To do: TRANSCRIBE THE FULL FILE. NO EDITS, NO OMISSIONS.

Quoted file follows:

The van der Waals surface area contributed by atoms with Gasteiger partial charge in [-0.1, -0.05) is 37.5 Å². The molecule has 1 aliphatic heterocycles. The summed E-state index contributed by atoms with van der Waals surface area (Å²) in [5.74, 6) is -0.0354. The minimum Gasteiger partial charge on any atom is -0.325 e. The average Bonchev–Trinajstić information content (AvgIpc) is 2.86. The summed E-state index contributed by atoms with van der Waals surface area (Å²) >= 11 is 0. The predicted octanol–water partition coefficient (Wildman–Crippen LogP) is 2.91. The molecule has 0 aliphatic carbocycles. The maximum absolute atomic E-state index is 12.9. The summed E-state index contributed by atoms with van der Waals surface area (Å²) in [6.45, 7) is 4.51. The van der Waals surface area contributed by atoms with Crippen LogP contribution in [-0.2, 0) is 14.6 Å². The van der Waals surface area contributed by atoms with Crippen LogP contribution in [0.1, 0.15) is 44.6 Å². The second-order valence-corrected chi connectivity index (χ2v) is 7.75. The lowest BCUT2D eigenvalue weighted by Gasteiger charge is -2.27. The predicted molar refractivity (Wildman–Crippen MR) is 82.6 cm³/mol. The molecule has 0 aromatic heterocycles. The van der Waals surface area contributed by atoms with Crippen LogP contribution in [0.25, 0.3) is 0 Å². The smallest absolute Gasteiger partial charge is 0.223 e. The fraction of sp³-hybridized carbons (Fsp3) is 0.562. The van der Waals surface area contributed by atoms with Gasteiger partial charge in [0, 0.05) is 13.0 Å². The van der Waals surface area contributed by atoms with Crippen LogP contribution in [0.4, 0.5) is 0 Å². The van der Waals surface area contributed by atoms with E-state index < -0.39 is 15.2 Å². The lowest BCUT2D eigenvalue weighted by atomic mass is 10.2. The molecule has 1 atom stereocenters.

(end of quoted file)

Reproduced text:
The van der Waals surface area contributed by atoms with Gasteiger partial charge in [-0.1, -0.05) is 37.5 Å². The molecule has 1 aliphatic heterocycles. The summed E-state index contributed by atoms with van der Waals surface area (Å²) in [5.74, 6) is -0.0354. The minimum Gasteiger partial charge on any atom is -0.325 e. The average Bonchev–Trinajstić information content (AvgIpc) is 2.86. The summed E-state index contributed by atoms with van der Waals surface area (Å²) >= 11 is 0. The predicted octanol–water partition coefficient (Wildman–Crippen LogP) is 2.91. The molecule has 0 aliphatic carbocycles. The maximum absolute atomic E-state index is 12.9. The summed E-state index contributed by atoms with van der Waals surface area (Å²) in [6.45, 7) is 4.51. The van der Waals surface area contributed by atoms with Crippen LogP contribution in [-0.2, 0) is 14.6 Å². The van der Waals surface area contributed by atoms with Crippen LogP contribution in [0.1, 0.15) is 44.6 Å². The second-order valence-corrected chi connectivity index (χ2v) is 7.75. The lowest BCUT2D eigenvalue weighted by Gasteiger charge is -2.27. The predicted molar refractivity (Wildman–Crippen MR) is 82.6 cm³/mol. The molecule has 0 aromatic heterocycles. The van der Waals surface area contributed by atoms with Crippen LogP contribution in [0.25, 0.3) is 0 Å². The smallest absolute Gasteiger partial charge is 0.223 e. The fraction of sp³-hybridized carbons (Fsp3) is 0.562. The van der Waals surface area contributed by atoms with Gasteiger partial charge in [0, 0.05) is 13.0 Å². The van der Waals surface area contributed by atoms with Crippen LogP contribution in [0.4, 0.5) is 0 Å². The van der Waals surface area contributed by atoms with E-state index < -0.39 is 15.2 Å². The lowest BCUT2D eigenvalue weighted by atomic mass is 10.2. The molecule has 1 atom stereocenters.